PUBLICATIONS Books Cairns, Lucille. 2011. Post-War Jewish Women's Writing in French, Legenda, 264 pp. Hunter, Rosemary. McGlynn, Clare. & Rackley, Erika. 2010. Feminist Judgments: From Theory to Practice. Oxford: Hart Publishing. McGlynn, Clare. and & Munro, Vanessa. 2010. Rethinking Rape Law: international and comparative perspectives. London: Routledge. Book chapters Phoenix, J. 2009. Regulating Sex for Sale: Prostitution, Policy Reform and the UK. Bristol: Policy Press. Books: sections Phoenix, J. 2009. Beyond Risk Assessment: The Return of Repressive Welfarism. In Youth Offending and Youth Justice (Research Highlights in Social Work). McNeil, F. & Barry, M. London: Jessica Kingsley. Phoenix, J. 2009. Frameworks for Understanding. In Regulating Sex for Sale: Prostitution, policy reform and the UK. Phoenix, J. Bristol: Policy Press. 1-28. Phoenix, J. 2009. Whose Account Counts? Politics and Research in Youth Justice. In Youth Justice Handbook: Theory, Policy and Practice. Taylor, W., Earle, R. & Hester, R. Collumpton, Devon: Willan Publishing. 73-82. Phoenix, J. 2008. Be helped or else! Economic exploitation, male violence and prostitution policy in the UK. In Demanding Sex: Critical Reflections on the Regulation of Prostitution. Munro, F. & Della Giusta, M. London: Ashgate. Phoenix, J. 2008. Reinventing the Wheel: Contemporary Contours of Prostitution Regulation. In Sex as Crime. Letherby, G., Williams, J., Birch, P. & Cain, M. Collumpton, Devon: Willan Publishing. 27-46. Forrest, Simon. 2011. A public health approach to sex education. In Sexual health: A Public Health Approach. Mitchell, K., Wellings, K. & Collumbien, M. Open University Press/McGraw Hill. Forrest, Simon. 2011. Straight Talking: Challenges in teaching and learning about sexuality and homophobia in schools. In Education, Equality and Human Rights. Cole, M. Routledge. Forrest, S. & Ellis, V. 2011. The making of sexualities: Sexuality, identity and equality. In Education, Equality and Human Rights. Cole, M. Routledge. Forrest, S.P. & Kanabus, A. 2009. Sex Education That Works. In Issues: Sexual Health. Firth, L. Cambridge: Independence. 173: 31-34.

Book reviews Gambaudo, S. 2009. Review of ‘Jane M Ussher: Managing the Monstrous Feminine: Regulating the Reproductive Body. Feminism and Psychology 19(3). Articles Cairns, Lucille. 2011. 'Lieux de mémoire juifs: Francine Christophe’s Après les camps, la vie (2001) and Marceline Loridan-Ivens’s La Petite Prairie aux bouleaux (2003)', L'Esprit créateur: Watch This Space: Women's Conceptualizations of Space in Contemporary French Film and Visual Art 51, pp. 139-153 Cairns, Lucille. 2010 ''La Mémoire de la Shoah': the Contentious Case of Soazig Aaron's 'Le Non de Klara'', French Studies LXIV, pp. 438-450 Cairns, Lucille. 2009 'Sapphism in Twentieth- to TwentyFirst Century French Film: Segue or Schism?', Australian Journal of French Studies XLV, pp. 264-276 Cairns, Lucille. 2008 'Hyphenated Identity: Tunisian-FrenchJewish-Female Writers', CELAAN - Revue du Centre d'Etudes des Littératures et des Arts d'Afrique 7, pp. 58-69 Cairns, Lucille. 2008 'Post-War Jewish Women’s Writing in French', Women in French Studies pp. 24-38 Campbell, A. (2008). Attachment, aggression and affiliation: The role of oxytocin in female social behaviour. Biological Psychology, 77, 1-10. Campbell, A. (2008). The morning after the night before: Affective reactions to one-night stands among mated and unmated women and men. Human Nature, 19, 157-173. Campbell, A. (2009). Fatal attraction syndrome: Not a good way to keep your man. (Commentary) Behavioral and Brain Sciences (in press). Behavioral and Brain Sciences, 32, 24-25. Campbell, A. (2010). Oxytocin and human social behaviour. Personality and Social Psychology Review,14, 281-295. Campbell, A. (2011). Ladies, choose your weapons. The Evolutionary Review. 2. Campbell, A. and Muncer. S. (2009). Can ‘risky’ impulsivity explain sex differences in aggression? Personality and Individual Differences, 47, 402-406. Cross, C., Copping, L. and Campbell, A. (2011). Sex differences in impulsivity: A meta-analysis. Psychological Bulletin, 137, 97-130. Davidovic, A., Bell, K., Ferguson, C., Gorski, E. and Campbell, A. (2011). Impelling and inhibitory forces in aggression: Sex-of-target and relationship effects. Journal of Interpersonal Violence, 26, 308-3126. Cross, C. P., Tee, W., & Campbell, A. (2011). Gender symmetry in intimate aggression: An effect of intimacy or sex? Aggressive Behavior, 37, 268-277.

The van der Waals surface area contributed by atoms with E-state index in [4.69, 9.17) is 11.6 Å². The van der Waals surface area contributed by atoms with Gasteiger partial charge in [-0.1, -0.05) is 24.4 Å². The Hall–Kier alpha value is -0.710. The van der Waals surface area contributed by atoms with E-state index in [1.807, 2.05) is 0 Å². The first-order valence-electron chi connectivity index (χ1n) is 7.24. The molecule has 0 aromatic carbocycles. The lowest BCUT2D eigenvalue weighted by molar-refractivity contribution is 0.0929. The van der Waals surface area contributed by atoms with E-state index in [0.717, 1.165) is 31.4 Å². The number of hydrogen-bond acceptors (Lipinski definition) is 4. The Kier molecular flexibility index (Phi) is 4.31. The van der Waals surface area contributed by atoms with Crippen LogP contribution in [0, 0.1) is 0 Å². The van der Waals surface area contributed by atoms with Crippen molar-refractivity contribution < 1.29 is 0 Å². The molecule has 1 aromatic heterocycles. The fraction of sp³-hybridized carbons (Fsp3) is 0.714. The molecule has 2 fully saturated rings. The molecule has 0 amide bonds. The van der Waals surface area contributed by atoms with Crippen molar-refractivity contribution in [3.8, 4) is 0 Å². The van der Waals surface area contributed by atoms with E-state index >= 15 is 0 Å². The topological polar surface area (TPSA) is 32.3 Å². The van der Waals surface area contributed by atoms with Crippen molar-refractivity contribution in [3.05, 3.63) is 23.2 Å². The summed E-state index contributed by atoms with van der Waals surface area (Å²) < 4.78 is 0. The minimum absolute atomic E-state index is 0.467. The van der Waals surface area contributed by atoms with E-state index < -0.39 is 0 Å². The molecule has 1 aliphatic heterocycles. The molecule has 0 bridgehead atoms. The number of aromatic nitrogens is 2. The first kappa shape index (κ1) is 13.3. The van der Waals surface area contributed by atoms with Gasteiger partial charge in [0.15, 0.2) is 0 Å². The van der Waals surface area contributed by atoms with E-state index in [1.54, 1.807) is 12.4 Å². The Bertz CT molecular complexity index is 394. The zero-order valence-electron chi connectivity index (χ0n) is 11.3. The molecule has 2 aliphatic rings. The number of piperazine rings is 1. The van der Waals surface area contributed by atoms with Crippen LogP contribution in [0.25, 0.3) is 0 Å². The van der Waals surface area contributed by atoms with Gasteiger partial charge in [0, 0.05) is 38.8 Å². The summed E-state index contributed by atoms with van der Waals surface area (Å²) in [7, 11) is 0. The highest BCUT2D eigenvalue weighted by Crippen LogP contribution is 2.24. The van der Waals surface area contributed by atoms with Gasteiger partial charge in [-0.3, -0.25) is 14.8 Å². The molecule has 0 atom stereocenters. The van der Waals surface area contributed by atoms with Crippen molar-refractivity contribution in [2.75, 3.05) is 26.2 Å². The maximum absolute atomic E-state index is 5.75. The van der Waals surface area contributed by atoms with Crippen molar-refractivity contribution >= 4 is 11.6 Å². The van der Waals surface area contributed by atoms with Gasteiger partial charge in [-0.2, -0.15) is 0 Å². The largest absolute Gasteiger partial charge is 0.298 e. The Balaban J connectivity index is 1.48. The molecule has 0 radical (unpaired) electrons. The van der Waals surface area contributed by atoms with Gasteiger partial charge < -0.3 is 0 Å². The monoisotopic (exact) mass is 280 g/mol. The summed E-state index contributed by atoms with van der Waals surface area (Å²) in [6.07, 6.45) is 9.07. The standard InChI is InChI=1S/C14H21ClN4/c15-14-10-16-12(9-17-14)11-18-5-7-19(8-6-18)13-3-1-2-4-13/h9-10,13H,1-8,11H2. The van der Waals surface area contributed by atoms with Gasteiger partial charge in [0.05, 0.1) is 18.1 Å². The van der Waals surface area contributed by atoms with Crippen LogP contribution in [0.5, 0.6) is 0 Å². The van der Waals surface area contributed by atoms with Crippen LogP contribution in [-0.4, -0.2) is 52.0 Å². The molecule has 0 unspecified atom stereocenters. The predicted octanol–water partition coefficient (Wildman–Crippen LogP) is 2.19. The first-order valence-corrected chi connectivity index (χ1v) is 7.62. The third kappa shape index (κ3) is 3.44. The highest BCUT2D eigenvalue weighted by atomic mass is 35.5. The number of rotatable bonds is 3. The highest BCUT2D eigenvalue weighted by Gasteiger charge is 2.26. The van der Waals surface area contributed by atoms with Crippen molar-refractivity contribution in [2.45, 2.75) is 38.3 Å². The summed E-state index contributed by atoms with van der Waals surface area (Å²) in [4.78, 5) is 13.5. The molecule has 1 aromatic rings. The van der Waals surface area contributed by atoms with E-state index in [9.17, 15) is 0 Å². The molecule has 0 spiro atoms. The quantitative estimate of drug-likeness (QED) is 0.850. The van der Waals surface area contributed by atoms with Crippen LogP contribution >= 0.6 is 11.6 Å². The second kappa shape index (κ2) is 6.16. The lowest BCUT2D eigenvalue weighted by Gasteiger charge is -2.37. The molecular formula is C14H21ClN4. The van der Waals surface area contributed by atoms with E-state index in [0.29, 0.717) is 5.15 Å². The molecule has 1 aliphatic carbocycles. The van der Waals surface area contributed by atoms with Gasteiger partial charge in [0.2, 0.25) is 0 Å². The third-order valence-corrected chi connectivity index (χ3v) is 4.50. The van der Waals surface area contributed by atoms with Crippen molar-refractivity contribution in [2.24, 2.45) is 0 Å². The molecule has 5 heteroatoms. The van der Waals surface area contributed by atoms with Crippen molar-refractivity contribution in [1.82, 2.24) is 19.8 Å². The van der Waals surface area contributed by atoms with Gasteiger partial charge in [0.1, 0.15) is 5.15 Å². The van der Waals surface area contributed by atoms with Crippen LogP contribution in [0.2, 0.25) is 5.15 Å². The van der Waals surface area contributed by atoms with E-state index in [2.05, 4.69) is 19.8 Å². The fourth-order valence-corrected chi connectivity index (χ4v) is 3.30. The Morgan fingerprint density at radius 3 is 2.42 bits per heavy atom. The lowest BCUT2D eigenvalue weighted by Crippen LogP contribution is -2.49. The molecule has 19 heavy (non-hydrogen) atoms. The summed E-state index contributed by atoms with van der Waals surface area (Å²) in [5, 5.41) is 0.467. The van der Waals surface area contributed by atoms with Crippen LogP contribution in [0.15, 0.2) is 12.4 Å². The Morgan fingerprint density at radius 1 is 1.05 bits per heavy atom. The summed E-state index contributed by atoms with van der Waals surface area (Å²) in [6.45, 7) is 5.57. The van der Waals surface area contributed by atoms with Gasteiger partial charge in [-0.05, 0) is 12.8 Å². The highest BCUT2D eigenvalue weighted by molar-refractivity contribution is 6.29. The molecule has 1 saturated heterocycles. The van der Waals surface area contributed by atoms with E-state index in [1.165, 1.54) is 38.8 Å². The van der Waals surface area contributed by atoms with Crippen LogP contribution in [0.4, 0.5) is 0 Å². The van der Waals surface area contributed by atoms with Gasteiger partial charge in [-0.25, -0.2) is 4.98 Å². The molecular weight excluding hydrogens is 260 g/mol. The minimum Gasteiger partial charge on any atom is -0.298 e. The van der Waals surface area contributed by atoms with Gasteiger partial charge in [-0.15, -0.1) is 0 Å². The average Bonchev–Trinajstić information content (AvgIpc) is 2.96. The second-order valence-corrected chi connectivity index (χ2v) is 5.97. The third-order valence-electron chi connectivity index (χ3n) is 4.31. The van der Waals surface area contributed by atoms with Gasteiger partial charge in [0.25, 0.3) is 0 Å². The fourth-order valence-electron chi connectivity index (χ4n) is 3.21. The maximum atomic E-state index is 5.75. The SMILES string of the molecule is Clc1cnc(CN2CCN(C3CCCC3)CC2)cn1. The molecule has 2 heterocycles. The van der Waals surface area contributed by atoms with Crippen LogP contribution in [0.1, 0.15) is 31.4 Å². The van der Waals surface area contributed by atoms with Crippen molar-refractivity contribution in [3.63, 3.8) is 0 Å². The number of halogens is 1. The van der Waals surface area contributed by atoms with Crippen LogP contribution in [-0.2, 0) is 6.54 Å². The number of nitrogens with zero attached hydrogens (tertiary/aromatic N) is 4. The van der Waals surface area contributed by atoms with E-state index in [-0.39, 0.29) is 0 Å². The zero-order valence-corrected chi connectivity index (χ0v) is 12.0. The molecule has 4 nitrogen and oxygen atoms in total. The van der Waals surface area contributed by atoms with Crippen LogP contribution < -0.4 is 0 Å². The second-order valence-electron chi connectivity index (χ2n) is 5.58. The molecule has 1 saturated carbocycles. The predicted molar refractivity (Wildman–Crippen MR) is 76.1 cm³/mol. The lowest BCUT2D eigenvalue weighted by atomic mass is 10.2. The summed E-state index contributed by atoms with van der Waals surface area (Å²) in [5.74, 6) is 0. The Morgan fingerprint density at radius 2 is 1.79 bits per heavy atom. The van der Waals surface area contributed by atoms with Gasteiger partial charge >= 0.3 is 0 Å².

Campbell, A. (2008). Attachment, aggression and affiliation: The role of oxytocin in female social behaviour. Biological Psychology, 77, 1-10. Forrest, Simon. 2010. Young men in love: the (re)making of heterosexual masculinities through ‘‘serious’’ relationships. Sexual and relationship therapy 25(2): 206-218. Gambaudo, S. 2009. Elizabeth Badinter’s Dead End Feminism. Feminism and Psychology 19(1). McGlynn, C 2011. Feminism, Rape and the Search for Justice. Oxford Journal of Legal Studies 31(4). McGlynn, C 2011. Rape, Defendant Anonymity and Human Rights: adopting a "wider perspective". Criminal Law Review (3): 199-215. McGlynn, Clare. & Rackley, Erika. 2009. Criminalising Extreme Pornography: A Lost Opportunity. Criminal Law Review (4): 245-260. McGlynn, Clare. & Ward, Ian. 2009. Pornography, Pragmatism and Proscription. Journal of Law and Society 36(3): 327-351. McGlynn, Clare. 2009. Rape, Torture and the European Convention on Human Rights. International and Comparative Law Quarterly Vol 58(3): 565-595. Phoenix, J. (2010). Punishment & Society Vol 12, No 3, 348-366.


The Centre for Sex, Gender and Sexualities:

SOCIETY AND POLICY WITHOUT BOUNDARIES

To get involved or find out more about the Centre and the regular lectures, seminars and workshops we run, contact us at JPhoenix.csgs@durham.ac.uk or visit the website at www.durham.ac.uk/csgs

Shape. Inform. Influence. www.durham.ac.uk/csgs

Shape. Inform. Influence. www.durham.ac.uk/csgs

Shape. Inform. Influence. www.durham.ac.uk/csgs To get involved or find out more about the Centre and the regular lectures, seminars and workshops we run, contact us at JPhoenix.csgs@durham.ac.uk or visit the website at www.durham.ac.uk/csgs

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Brochure for the Centre for Sex, Gender and Sexuality